The many stories of paternal and spousal incompetence, cruelty, economic failure, illness, lack of emotional support form a framework within which female literary production stirs, flourishes, falters and often fails. One is reminded of Virginia Woolf's familiar refrain, of the need for an income and a room of one's own before women could measure up to their male counterparts. This story traverses an often sad narrative of disastrous marriages, abortions, emotional breakdown, suicide and emotional and sexual frustration. Not surprisingly, perhaps, many women left or avoided men for strong passionate relationships, sometimes sexual, with other women – and in some cases, such as Gertrude Stein, they found "wives" to care for their daily needs so they could continue work without domestic interruption. The situation improves dramatically following the Second Wave women's movement, so to some extent this is a story with a happy – or more liberated – ending.

All the obvious, and many little-known, writers are here, and those who were footnotes are given new life. In a memorable example, Julia Ward Howe, known for composing "The Battle Hymn of the Republic", published in 1853 a collection of anonymous poems about unhappy domestic life, Passion-Flowers, the best "a sophisticated, outspoken, and memorable portrayal of the tensions between creativity and maternity". So powerful was this collection that, when Julia's identity was revealed, her husband refused to speak to her for three months, threatened a divorce and refusal of access to her children. Such threats were too great, so her poetic life ended and a passionless, lonely married life ensued. The writing career of the mid-20th-century novelist, Jean Stafford, offers a further example. Despite the support of the writers' colony Yaddo, she moved from a wretched childhood to marriage to Robert Lowell (who horribly injured her in a car crash), and subsequent alcoholism, mental breakdown, alienation from friends, and finally aphasia.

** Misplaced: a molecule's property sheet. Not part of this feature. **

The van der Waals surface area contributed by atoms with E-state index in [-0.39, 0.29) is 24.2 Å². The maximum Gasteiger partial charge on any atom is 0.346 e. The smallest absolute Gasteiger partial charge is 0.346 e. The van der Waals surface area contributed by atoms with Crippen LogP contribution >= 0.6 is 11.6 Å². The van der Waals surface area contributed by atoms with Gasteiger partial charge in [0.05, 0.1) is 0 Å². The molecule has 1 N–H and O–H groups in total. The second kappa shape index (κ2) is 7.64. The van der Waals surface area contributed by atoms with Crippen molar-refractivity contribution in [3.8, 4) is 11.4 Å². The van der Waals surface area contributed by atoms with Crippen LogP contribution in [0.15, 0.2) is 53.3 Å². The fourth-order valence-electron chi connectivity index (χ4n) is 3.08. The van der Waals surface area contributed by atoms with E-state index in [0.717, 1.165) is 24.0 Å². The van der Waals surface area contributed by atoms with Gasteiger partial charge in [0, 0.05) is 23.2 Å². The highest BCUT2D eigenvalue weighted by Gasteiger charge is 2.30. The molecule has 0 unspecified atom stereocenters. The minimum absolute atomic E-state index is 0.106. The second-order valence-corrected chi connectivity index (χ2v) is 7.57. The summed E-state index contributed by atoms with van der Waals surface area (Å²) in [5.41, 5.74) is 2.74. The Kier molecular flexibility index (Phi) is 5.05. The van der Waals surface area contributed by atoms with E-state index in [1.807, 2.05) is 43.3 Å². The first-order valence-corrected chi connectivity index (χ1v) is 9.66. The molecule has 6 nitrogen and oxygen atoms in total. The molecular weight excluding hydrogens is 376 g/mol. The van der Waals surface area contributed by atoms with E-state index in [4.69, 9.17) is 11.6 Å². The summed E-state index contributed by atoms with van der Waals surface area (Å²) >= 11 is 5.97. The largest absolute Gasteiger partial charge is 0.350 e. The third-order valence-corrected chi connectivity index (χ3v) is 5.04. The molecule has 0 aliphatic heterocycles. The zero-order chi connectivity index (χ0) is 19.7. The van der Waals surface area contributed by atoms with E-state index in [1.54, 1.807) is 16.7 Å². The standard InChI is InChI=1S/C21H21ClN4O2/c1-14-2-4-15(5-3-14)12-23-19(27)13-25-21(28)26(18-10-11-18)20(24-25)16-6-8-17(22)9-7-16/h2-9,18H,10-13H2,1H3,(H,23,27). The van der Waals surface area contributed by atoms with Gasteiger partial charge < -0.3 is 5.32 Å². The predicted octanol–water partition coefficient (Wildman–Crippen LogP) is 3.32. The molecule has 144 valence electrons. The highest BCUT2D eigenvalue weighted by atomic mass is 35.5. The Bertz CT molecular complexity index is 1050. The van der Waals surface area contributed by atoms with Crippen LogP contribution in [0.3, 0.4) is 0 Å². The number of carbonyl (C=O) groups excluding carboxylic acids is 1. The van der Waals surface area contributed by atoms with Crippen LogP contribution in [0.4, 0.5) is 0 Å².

While there isn't space to elaborate on class, race and regional issues, Showalter makes clear the way that slavery dominated all 19th-century women's writing. She gives due credit to African American women's writing, as well as that of other ethnic groups: Asian American (Gish Jen), Latina (Alisa Valdes-Rodriguez) and Native American (Louise Erdrich). She never obfuscates the racial tensions between women writers, especially in recent years - notably the falling-out between Muriel Rukeyser and Alice Walker.

This is also a story of successes. Many women have won Pulitzer Prizes; two American women have received the Nobel Prize. Women have produced some of the nation's most resonant global bestsellers: think Harriet Beecher Stowe's Uncle Tom's Cabin, Margaret Mitchell's Gone With the Wind, Harper Lee's To Kill a Mockingbird and Toni Morrison's Beloved. Women readers outnumber male, and to some extent determine the market. Showalter has given us a huge feast of information, ideas, quotations and gossip; it is for others to fill in the tantalising gaps.

Professor Helen Taylor teaches at Exeter University; her books include 'The Daphne Du Maurier Companion'

Elaine Showalter: words for women

Elaine Showalter, now a retired Princeton University professor, is celebrated as one of the founders of feminist literary criticism in America. She developed the concept of gynocritics - the study of women writers as a distinct literary tradition. Her work has straddled academia and popular culture; she has combined scholarly classics such as Towards a Feminist Poetics and her studies on madness in Victorian literature with controversial writing on fashion and a job as a television critic for People magazine.